-thanks flash

    Reply
  50. Leo, I’m not sure if this new spybot down load is real or not. I upgraged the spybot and did a new search and it did not find the DSO EXPLOIT instead it showed all clear congratulations but it never asked me to fix the problem.

    Reply
  51. “The short answer: it’s a bug in Internet Explorer . . .”

    I use Mozilla Firefox for my browser, and Thunderbird for news-email. Does this mean that I don’t have to worry about the DSO Exploit?

    Reply
  52. No, and yes. You still have Internet Explorer on your machine, and it’s used by certain applications, and is required for things like Windows Update. So you should still make sure that it’s fully up to date, after which you need no longer worry about DSO exploit.

    Reply
  53. Hola!
    I might be wrong, but you can’t get rid of a DSO Exploit. As I understand it, it is a Data Source Object vulnerability in Internet Explorer, Outlook and Outlook Express (something like a security hole that spyware uses). These types of spyware can be difficult to remove, and if removal is successful, it often returns soon after. Even when ActiveX controls have been disabled, a DSO Exploit is capable of operating and invading a PC. Even if you are up to date on your Microsoft Patches, like I am, programs like Spybot Search and Destroy will keep reporting it.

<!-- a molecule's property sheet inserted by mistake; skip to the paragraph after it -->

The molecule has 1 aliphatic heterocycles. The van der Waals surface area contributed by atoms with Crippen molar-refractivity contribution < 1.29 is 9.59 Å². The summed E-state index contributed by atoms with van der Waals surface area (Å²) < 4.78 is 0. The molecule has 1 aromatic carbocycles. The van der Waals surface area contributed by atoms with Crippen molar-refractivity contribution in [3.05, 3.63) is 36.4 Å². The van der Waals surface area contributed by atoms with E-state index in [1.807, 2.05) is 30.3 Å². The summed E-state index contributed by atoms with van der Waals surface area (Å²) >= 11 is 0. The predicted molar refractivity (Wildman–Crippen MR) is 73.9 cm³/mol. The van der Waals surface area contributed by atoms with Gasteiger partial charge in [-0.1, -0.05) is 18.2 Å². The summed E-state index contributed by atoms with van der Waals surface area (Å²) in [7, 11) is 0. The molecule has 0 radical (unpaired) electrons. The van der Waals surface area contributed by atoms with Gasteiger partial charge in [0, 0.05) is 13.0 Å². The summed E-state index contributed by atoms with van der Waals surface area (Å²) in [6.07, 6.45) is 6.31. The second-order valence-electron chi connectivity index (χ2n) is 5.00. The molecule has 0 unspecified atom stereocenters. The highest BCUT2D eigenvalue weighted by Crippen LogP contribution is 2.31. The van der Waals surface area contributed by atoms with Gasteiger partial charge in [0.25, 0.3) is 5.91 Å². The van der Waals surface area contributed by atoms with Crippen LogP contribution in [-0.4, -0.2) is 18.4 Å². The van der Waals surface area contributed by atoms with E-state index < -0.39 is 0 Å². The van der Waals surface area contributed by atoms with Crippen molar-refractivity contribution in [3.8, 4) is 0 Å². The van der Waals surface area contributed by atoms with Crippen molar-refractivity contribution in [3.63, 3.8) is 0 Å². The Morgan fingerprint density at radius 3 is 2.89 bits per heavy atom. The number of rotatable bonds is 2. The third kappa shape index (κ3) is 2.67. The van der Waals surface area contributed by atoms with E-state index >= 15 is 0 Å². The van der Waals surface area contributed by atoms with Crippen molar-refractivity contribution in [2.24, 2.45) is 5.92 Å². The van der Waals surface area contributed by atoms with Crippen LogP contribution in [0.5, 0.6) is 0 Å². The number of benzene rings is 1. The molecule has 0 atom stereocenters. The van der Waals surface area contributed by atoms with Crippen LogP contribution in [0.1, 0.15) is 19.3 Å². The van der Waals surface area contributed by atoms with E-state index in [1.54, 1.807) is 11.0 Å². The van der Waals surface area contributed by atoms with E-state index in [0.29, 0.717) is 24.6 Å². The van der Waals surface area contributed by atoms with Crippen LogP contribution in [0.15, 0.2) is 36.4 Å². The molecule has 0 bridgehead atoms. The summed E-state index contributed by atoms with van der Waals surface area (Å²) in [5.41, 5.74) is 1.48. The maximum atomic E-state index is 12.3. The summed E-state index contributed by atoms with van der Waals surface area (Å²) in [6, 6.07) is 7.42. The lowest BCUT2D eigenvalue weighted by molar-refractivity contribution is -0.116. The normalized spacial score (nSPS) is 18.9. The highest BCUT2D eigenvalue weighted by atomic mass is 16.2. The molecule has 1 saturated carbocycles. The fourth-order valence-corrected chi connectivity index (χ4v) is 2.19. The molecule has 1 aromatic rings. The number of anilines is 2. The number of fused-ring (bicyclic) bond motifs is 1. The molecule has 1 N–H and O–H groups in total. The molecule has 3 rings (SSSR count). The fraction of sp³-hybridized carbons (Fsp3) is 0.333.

To fix the problem (which is the vulnerability, not getting rid of the exploit) I used a small program, which is a freebie, by the name DSO Stop 2. It will patch the hole and you will never see the red lettering “DSO” after you run Spybot.

    Reply
  54. i have spybot updated and there is nothong that removes the blue tool bar at the bottom of my screen, it appears every time i open internet explorer and the bar doesn’t respond anymore.
    –> i’ll describe it to u so u can see if u’ve seen it before : there is 6 links : 1.Make Money,2.Music,3.Casino,4.Investing,5.Travel,6.Mortgage, then 6 scroll bar –>DAting,Travel , Careeres, Credit, Computer and insurance. After, there is a search space were u can write somthing. It has the skin of Windows XP and the little ‘x’ to close the window is inactive… Can someone help?

    Reply
  55. I have many protections on my computer, they are: Spybot search&destroy
    Spyware Blaster
    Microsofts antispyware beta
    Adaware
    Winpatrol
    Spyware doctor
    All of these programs are kept updated. A few days ago my browser became hijacked, so I ran several scans and discovered a nasty trojan and a variant of cws. Worse thing is they keep returning. I have my windows updates turned on, so I should be up to date. During a routine scan Dso exploit came up.
    Can you help me?

    Reply
  56. get someone help me get rid of this plz:

    Dialer:dialer.bjp No disinfected HKEY_CURRENT_USER\SOFTWARE\MICROSOFT\WINDOWS\CURRENTVERSION\INTERNET SETTINGS\ZONEMAP\DOMAINS\ARCHIVIOSEX.NET
    Dialer:dialer.akd No disinfected HKEY_CURRENT_USER\SOFTWARE\MICROSOFT\WINDOWS\CURRENTVERSION\INTERNET SETTINGS\ZONEMAP\DOMAINS\SGRUNT.BIZ .